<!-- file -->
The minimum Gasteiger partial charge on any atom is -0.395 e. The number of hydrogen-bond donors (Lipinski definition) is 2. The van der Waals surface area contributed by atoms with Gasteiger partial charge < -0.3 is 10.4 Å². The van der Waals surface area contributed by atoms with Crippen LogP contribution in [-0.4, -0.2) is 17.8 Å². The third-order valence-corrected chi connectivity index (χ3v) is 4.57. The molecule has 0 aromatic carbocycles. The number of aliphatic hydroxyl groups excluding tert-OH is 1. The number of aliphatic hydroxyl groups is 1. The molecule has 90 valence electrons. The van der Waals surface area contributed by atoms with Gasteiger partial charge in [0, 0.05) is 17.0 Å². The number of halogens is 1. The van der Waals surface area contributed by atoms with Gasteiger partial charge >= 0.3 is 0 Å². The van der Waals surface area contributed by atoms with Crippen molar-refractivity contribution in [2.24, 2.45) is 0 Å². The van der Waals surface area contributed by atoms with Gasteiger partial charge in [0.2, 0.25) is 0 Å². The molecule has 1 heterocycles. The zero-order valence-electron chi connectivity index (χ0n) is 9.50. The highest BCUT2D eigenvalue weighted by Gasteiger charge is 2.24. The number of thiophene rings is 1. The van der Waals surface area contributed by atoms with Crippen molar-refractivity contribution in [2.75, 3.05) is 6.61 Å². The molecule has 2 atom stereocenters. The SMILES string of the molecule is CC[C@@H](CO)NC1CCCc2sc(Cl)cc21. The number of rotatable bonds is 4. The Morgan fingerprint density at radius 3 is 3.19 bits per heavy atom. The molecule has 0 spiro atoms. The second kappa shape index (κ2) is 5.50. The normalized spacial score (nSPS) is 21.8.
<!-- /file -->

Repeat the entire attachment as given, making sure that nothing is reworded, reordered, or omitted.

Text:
The minimum Gasteiger partial charge on any atom is -0.395 e. The number of hydrogen-bond donors (Lipinski definition) is 2. The van der Waals surface area contributed by atoms with Gasteiger partial charge < -0.3 is 10.4 Å². The van der Waals surface area contributed by atoms with Crippen LogP contribution in [-0.4, -0.2) is 17.8 Å². The third-order valence-corrected chi connectivity index (χ3v) is 4.57. The molecule has 0 aromatic carbocycles. The number of aliphatic hydroxyl groups excluding tert-OH is 1. The number of aliphatic hydroxyl groups is 1. The molecule has 90 valence electrons. The van der Waals surface area contributed by atoms with Gasteiger partial charge in [0, 0.05) is 17.0 Å². The number of halogens is 1. The van der Waals surface area contributed by atoms with Gasteiger partial charge >= 0.3 is 0 Å². The van der Waals surface area contributed by atoms with Crippen molar-refractivity contribution in [2.24, 2.45) is 0 Å². The van der Waals surface area contributed by atoms with Gasteiger partial charge in [0.2, 0.25) is 0 Å². The molecule has 1 heterocycles. The zero-order valence-electron chi connectivity index (χ0n) is 9.50. The highest BCUT2D eigenvalue weighted by Gasteiger charge is 2.24. The number of thiophene rings is 1. The van der Waals surface area contributed by atoms with Crippen molar-refractivity contribution in [2.75, 3.05) is 6.61 Å². The molecule has 2 atom stereocenters. The SMILES string of the molecule is CC[C@@H](CO)NC1CCCc2sc(Cl)cc21. The number of rotatable bonds is 4. The Morgan fingerprint density at radius 3 is 3.19 bits per heavy atom. The molecule has 0 spiro atoms. The second kappa shape index (κ2) is 5.50. The normalized spacial score (nSPS) is 21.8.